Most Consumers Believe Retailers Don’t Get Them

Peter Roesler, President - Web Marketing Pros

By Peter Roesler

President, Web Marketing Pros

market-researchA big part of any marketing plan is a basic understanding of the target consumer. Besides determining the products and services to sell, understanding the consumer plays a role providing a customer experience that brings customers back. Unfortunately, research shows that marketers think they are better at this than they really are. A pair of studies from IBM And Econsultancy show a large disparity between how marketers and customers feel about how well they understand the consumer.

The IBM and Econsultancy study found that almost 90 percent of marketers agree that personalizing the customer experience is critical to their success. However, nearly 80 percent of consumers stated that the average brand doesn’t understand them as an individual.

The research is based on two studies. One a survey of marketing professionals from 276 consumer companies, most with revenues in excess of $1 billion. The second study features direct responses from 1,135 consumers. Combined, the studies revealed a disconnect between how well marketers thought they were doing with customers and how customers actually perceived those efforts.

As one would suspect, most marketers feel they are good at their jobs, and vicariously, good at relating to their target audience. According to the first study, four out of five (80%) marketers surveyed reported that The studies found that 80 percent of marketers strongly believe they “have a holistic view of individual customers and segments across interactions and channels”. The majority of the marketers surveyed also reported confidence in their abilities to deliver superior consumer experiences on offline (75%), online (69%) and on mobile devices (57%).

However, when researchers asked consumers how they felt about retailers understanding them or the tactics they used, the results showed that customers aren’t satistifed with the experiences they get now from retailers. Just a little more than one in three (37%) said they believed their preferred retailer understands them as an individual. About the same amount (35%) said that said the communications from their preferred retailers are “usually relevant”.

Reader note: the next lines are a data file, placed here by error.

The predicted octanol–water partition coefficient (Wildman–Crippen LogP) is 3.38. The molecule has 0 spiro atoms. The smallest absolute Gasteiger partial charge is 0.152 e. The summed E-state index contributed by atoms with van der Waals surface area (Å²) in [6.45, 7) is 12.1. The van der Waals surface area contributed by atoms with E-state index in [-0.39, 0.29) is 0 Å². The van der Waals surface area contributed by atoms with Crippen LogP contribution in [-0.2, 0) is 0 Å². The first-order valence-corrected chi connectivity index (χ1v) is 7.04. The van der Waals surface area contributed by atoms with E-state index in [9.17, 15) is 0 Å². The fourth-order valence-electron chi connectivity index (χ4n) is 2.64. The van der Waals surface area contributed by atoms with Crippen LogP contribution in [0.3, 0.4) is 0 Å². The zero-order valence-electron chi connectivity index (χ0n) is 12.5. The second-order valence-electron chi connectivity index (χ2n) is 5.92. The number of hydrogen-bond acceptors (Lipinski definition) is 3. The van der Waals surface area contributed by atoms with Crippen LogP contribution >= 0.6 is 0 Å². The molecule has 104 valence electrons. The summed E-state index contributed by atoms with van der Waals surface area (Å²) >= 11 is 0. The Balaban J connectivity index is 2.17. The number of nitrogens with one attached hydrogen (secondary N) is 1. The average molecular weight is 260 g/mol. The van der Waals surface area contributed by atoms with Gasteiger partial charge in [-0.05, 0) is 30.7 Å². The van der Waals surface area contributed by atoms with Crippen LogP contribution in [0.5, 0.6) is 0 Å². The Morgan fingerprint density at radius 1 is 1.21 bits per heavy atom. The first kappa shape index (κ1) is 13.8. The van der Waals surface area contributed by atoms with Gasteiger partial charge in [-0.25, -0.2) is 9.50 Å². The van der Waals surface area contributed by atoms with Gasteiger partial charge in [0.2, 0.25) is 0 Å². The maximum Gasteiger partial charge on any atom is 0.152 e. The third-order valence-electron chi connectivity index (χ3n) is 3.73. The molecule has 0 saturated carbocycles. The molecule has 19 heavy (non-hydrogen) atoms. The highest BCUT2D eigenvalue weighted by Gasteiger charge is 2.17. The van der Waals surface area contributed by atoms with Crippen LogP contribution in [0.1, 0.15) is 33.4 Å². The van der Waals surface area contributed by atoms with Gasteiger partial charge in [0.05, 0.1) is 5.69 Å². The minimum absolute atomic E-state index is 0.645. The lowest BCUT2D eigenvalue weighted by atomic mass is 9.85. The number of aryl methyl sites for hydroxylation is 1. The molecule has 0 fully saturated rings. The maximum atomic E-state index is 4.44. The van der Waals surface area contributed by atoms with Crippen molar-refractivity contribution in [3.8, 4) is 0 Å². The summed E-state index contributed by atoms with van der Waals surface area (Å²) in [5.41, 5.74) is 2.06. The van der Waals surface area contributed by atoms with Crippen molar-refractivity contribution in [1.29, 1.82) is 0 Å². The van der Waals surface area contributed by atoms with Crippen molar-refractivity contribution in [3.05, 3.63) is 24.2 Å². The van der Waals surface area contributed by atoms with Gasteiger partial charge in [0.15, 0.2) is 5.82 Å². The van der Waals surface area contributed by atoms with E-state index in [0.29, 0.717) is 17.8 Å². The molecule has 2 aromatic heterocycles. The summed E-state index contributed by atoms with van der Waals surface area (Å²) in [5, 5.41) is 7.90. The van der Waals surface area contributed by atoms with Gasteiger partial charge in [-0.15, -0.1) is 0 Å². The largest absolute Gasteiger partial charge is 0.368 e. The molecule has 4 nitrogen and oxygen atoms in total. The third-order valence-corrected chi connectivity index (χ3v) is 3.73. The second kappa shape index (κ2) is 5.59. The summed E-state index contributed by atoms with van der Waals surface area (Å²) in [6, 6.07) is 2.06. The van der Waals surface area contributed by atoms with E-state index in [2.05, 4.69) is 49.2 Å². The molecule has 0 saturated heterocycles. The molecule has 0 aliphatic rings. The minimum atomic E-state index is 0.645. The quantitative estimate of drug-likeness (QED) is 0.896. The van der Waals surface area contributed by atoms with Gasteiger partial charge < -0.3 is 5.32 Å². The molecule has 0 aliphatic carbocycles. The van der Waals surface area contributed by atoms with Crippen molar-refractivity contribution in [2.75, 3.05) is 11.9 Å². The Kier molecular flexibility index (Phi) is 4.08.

Consumers were even less confident in the abilities of the average retailer. Only about one in five (22%) of respondents say the average retailer understands them as an individual. Similarly, around 21 percent said the communications from their average are “usually relevant”

Delivering a satisfactory consumer experience is important to a company’s future. According to the researchers. During the past 12 months, 30 percent of the survey respondents said they switched retailers due to provider failure, with 51 percent citing customer experience as the number one factor. Another 59 percent switched because the new company offered something better, with 42 percent stating products as the top factor followed by experience at 29 percent.

“The fundamental thinking behind digital marketing has shifted. The goal of providing the right message to the right person at the right time is now just a part of the larger puzzle. The real challenge is providing the right experience for the right person at a time that’s right for them,” said Stefan Tornquist, Vice President Research for the Americas at Econsultancy. “At the center of it all is the marriage of marketing and technology and a commitment to innovation that’s driven by individual customer needs.”

These studies show the importance of continually improving marketing and sales tactics to give customers the experience they want. This means providing relevant content that touches on the true needs of the customer and distributing it on platform and device of the consumer’s choice.

For more information on what consumer wants, read this article on an IBM study about personalization preferences among consumers.


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